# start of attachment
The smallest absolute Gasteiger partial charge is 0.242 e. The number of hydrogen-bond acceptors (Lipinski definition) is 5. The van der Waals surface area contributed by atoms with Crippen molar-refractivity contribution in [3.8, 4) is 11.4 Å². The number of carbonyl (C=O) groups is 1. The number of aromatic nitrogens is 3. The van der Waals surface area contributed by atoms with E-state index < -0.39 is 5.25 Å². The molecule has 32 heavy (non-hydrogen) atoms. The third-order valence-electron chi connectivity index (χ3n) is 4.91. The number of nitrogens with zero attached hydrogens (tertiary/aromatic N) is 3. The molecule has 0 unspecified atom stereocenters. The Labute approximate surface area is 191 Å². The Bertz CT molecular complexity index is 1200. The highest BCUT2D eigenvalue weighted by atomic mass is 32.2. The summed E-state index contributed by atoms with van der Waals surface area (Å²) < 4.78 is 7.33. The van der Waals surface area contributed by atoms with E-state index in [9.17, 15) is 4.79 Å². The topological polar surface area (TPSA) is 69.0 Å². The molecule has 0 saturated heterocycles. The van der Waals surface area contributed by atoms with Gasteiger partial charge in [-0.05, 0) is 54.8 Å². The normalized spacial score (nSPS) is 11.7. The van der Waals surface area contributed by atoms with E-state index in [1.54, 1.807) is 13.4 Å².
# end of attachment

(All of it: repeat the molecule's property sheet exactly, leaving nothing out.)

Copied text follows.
The smallest absolute Gasteiger partial charge is 0.242 e. The number of hydrogen-bond acceptors (Lipinski definition) is 5. The van der Waals surface area contributed by atoms with Crippen molar-refractivity contribution in [3.8, 4) is 11.4 Å². The number of carbonyl (C=O) groups is 1. The number of aromatic nitrogens is 3. The van der Waals surface area contributed by atoms with E-state index < -0.39 is 5.25 Å². The molecule has 32 heavy (non-hydrogen) atoms. The third-order valence-electron chi connectivity index (χ3n) is 4.91. The number of nitrogens with zero attached hydrogens (tertiary/aromatic N) is 3. The molecule has 0 unspecified atom stereocenters. The Labute approximate surface area is 191 Å². The Bertz CT molecular complexity index is 1200. The highest BCUT2D eigenvalue weighted by atomic mass is 32.2. The summed E-state index contributed by atoms with van der Waals surface area (Å²) < 4.78 is 7.33. The van der Waals surface area contributed by atoms with E-state index in [9.17, 15) is 4.79 Å². The topological polar surface area (TPSA) is 69.0 Å². The molecule has 0 saturated heterocycles. The van der Waals surface area contributed by atoms with Gasteiger partial charge in [-0.05, 0) is 54.8 Å². The normalized spacial score (nSPS) is 11.7. The van der Waals surface area contributed by atoms with E-state index in [1.54, 1.807) is 13.4 Å².